Saturday, March 13, 2010

Don’t be smart. Never implement a resource bundle cache!

by Eduardo Rodrigues

Well, first of all, I’d like to apologize for almost 1 year of complete silence. Since I’ve transferred from Oracle Consulting in Brazil to product development at the HQ in California, it’s been a little bit crazy here. It took a while for me to adjust and adapt to this completely new environment. But I certainly can’t complain, cause it’s been AWESOME! Besides, I'm of the opinion that, if there’s nothing really interesting to say, then it’s better to keep quiet :)

Having said that, today I want to share an interesting experience I had recently here at work. First I’ll try to summarize the story to provide some context.

The Problem

A few months ago, a huge transition happened in Oracle’s internal IT production environment when 100% of its employees (something around 80K users) were migrated from old OCS (Oracle Collaboration Suite) 10g to Oracle’s next generation enterprise collaboration solution: Oracle Beehive. Needless to say, the expectations were big and we were all naturally tense, waiting to see how the system would behave.

Within a week with the system up and running, some issues related to the component I work on (open source Zimbra x Oracle Beehive integration) started to pop up. Among those, the most serious was a mysterious memory leak, which had never been detected before during any stress test or even after more than a year of production, but was now causing containers in the mid-tier cluster to crash after a certain period.

After a couple days of heap dump and log files analysis, we discovered that the culprit were 2 different resource caches maintained by 2 different components in Zimbra’s servlet layer, both related to its internationalization capabilities. In summary, one was a skin cache and the other was a resource bundle cache.

Once we dove into Zimbra’s source code, we quickly realized we were not really facing a memory leak per se but an implementation which clearly underestimated the explosive growth in memory consumption that a worldwide deployment like ours has a huge potential to trigger.

Both caches were simply HashMap objects and, ironically, their keys were actually the key to our problem. The map keys were defined as a combination that included client’s locale, user agent and, in the case of the skins cache, the skin name was also included. Well… you can probably imagine how many different combinations of these elements are possible within a worldwide system deployment, right? Absolutely! In our case, each HashMap would quickly reach 200MB. Of course, consuming 400MB out of 1GB of configured heap space with only 2 objects is not very economic (to say the least).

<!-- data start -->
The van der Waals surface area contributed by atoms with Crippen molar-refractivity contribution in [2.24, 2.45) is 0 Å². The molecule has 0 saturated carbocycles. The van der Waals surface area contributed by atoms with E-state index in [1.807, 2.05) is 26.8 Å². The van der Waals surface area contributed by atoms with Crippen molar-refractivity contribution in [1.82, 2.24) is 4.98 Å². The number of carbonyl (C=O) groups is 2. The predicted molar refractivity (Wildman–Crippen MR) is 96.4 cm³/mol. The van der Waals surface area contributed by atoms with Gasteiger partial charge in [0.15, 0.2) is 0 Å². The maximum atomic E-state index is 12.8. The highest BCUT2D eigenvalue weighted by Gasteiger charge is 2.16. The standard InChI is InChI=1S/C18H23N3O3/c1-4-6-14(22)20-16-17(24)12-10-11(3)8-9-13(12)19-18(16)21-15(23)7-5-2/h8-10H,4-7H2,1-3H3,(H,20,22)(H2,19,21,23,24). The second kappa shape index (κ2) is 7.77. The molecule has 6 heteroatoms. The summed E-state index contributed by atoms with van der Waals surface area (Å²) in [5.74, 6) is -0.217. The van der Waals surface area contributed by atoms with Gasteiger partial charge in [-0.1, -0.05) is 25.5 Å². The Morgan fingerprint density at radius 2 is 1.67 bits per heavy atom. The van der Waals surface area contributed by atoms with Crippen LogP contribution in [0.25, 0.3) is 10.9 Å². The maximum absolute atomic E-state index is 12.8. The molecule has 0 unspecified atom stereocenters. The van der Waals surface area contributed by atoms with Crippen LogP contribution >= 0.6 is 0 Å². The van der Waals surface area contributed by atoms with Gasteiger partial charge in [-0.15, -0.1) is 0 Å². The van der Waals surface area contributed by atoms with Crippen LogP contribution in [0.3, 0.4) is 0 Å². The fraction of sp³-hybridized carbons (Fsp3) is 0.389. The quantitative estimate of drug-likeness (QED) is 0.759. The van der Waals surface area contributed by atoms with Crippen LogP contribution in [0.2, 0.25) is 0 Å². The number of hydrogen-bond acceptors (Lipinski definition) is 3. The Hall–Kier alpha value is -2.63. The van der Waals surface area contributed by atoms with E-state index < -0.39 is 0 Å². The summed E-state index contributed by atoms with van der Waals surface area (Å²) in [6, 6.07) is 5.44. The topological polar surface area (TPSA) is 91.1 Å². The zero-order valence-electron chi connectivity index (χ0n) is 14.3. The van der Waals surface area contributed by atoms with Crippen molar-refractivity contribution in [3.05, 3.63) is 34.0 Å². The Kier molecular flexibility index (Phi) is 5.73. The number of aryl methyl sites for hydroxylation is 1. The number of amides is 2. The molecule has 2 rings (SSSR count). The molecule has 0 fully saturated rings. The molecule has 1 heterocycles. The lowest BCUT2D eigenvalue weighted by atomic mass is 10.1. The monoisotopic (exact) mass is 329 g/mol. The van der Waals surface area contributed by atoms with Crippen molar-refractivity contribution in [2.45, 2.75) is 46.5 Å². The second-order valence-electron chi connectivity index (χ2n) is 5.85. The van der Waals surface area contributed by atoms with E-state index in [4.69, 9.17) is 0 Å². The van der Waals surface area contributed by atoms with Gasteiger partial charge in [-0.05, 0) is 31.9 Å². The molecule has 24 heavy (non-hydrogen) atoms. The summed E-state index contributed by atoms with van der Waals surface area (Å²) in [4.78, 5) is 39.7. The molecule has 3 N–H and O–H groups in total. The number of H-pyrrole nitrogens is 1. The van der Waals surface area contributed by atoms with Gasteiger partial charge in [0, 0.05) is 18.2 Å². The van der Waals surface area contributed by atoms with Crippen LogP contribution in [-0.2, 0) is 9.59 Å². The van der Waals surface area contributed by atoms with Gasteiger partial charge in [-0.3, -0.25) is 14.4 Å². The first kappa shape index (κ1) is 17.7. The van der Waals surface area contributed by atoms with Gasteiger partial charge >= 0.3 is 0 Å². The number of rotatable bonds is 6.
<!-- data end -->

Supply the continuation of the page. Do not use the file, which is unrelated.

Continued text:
So, OK. Great! We found our root cause (which is awesome enough in this kind of hard-to-analyze-production-only bugs). But now comes the harder part: how can we fix it?!

The Solution

First of all, it’s very important to keep this very important aspect in mind: we were dealing with a source code that wasn’t ours, therefore, keeping changes as minimal as possible was always crucial.

One thing we noticed right away was the fact that we were most likely creating multiple entries in both maps that ended up containing identical copies of a same skin or resource bundle content. That’s because our system only supported 15 distinct locales, which means, every unsupported client locale would fallback to one of the supported locales, ultimately, the default English locale. However, the map key would still be composed with the client’s locale, thus creating a new map entry, and even worse, mapping to a new copy of the fallback locale. Yes, locales and skins that had already been loaded and processed, were constantly being reloaded, reprocessed and added to the caches.

So, our first approach was to perform a small intervention with the only intention to prevent any unsupported client locale from originating a new entry in those maps. Ideally, we would want to change the maps’ key composition but we were not very comfortable with this idea, mainly because we were not sure we fully understood all the consequences of that, and fix the problem causing another was not an option.

Unfortunately, days after patching the system, our containers were crashing with OutOfMemory exceptions again. As we discovered – the hardest way – simply containing the variation of the locale component in the maps’ key composition was enough to slow down the heap consumption but not enough to avoid the OOM crashes.

Now it was time to put our “fears” aside and dig deeper. And we decided to dig in two simultaneous fronts: the skin cache and the resource bundle cache. In this post, I’ll only talk about the resource bundle front leaving the skin cache front to a next post.

When I say “resource bundle”, I’m actually referring to Java’s java.util.ResourceBundle, more specifically its subclass java.util.PropertyResourceBundle. With that in mind, 2 strange things caught my attention while looking carefully into the heap dumps:

  1. Each ResourceBundle instance had a “parent” attribute pointing to its next fallback locale and so on, until the ultimate fallback, the default locale. This means that each loaded resource bundle could actually encapsulate other 2 bundles.